Nobody wants to build a forgettable app. But with more than 2.2 million apps currently on Apple’s App Store, standing out in consumers’ minds is easier said than done.
When developers and designers get it right, apps are big money. This past December, the App Store posted $3 billion in purchases. In fact, New Year’s Day 2017 marked the App Store’s busiest day ever, in no small part thanks to Nintendo’s newly released Super Mario Run. The throwback app made history with a whopping 40 million downloads in just the four days following its release.
How can developers follow in its footsteps? The following 10 best practices are key:
1. Be ready for the rush.
Before going live, be sure your app’s back-end infrastructure can support the anticipated traffic. Can your app handle thousands of simultaneous users? What about millions? There’s nothing more frustrating than a favorite app crashing or stalling constantly.
If you tried playing Pokémon GO when it debuted, you know all about this. Although Niantic and Google have remained tight-lipped about their initial user expectations, Google’s Cloud Platform Blog shared that actual traffic exceeded their initial estimates by 50 times and worst-case estimates by 10 times. The crashing app doubtlessly drove away additional users, meaning traffic could have been much, much higher had the app’s developers been prepared.
2. Use a CMS.
Particularly on iOS apps, Apple’s cumbersome review process can slow or stall planned updates. Even if you’re just trying to change an image, you may need to wait days or weeks for Apple to approve a new version of your app.
To get around this, use a content management system — a tool that should be familiar to web developers. Through a CMS, multiple developers can collaborate on content. Bugs can be fixed, and new features can be introduced at will. Changes take place immediately, and no review board needs to approve modifications. When working on Tiny Eye, a seek-and- find virtual reality experience, we set up a CMS. It enabled us to quickly respond to users who were struggling to find certain game objects without pushing out an update.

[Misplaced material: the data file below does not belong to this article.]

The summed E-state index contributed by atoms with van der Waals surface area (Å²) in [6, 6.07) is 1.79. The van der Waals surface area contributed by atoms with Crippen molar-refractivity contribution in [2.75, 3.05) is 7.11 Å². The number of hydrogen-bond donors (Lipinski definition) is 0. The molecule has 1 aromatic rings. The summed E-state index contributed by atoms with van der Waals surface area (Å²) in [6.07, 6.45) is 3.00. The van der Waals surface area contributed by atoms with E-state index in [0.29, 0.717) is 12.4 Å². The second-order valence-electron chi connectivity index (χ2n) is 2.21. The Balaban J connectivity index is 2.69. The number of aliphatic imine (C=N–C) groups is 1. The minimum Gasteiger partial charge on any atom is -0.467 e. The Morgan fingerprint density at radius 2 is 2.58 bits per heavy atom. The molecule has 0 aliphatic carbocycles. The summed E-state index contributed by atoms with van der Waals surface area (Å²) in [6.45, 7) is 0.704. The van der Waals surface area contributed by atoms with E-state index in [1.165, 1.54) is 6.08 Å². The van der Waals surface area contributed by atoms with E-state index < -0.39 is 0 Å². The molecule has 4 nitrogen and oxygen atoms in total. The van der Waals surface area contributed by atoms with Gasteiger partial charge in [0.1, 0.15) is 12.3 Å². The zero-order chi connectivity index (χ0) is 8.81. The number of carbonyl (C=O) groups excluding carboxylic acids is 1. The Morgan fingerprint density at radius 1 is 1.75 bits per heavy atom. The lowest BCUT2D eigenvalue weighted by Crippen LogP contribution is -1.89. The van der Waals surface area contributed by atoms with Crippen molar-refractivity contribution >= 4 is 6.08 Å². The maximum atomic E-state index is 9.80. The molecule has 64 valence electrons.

3. Track everything.
You can’t evaluate your app’s success unless you know what users are doing with it. Which features do they use the most? How much time are they spending per session? The more information you can gather, especially at launch, the better the position you’ll be in to enhance the user experience. Use Google Analytics or Mixpanel, and start by gathering as much data as possible. You can always tweak the tool’s parameters later to eliminate unneeded data or add missing criteria.
With Tiny Eye, we initially wanted to know which levels users were playing most. After reviewing the analytics, we realized we really needed to know which levels users were getting stuck on. We tracked how much time users were spending on each level and adjusted accordingly.
4. Squash bugs.
No product is ever perfect. No matter how thoroughly you test your app, be ready to fix bugs that users will inevitably find in your application. There’s nothing wrong with that; what’s wrong is not having a plan in place to quickly address problems.
5. Get featured.
Have you ever noticed that the App Store highlights a few stellar apps each week? Getting featured in the App Store or Google’s Play Store — ideally, both — is one of the best ways to improve your download numbers.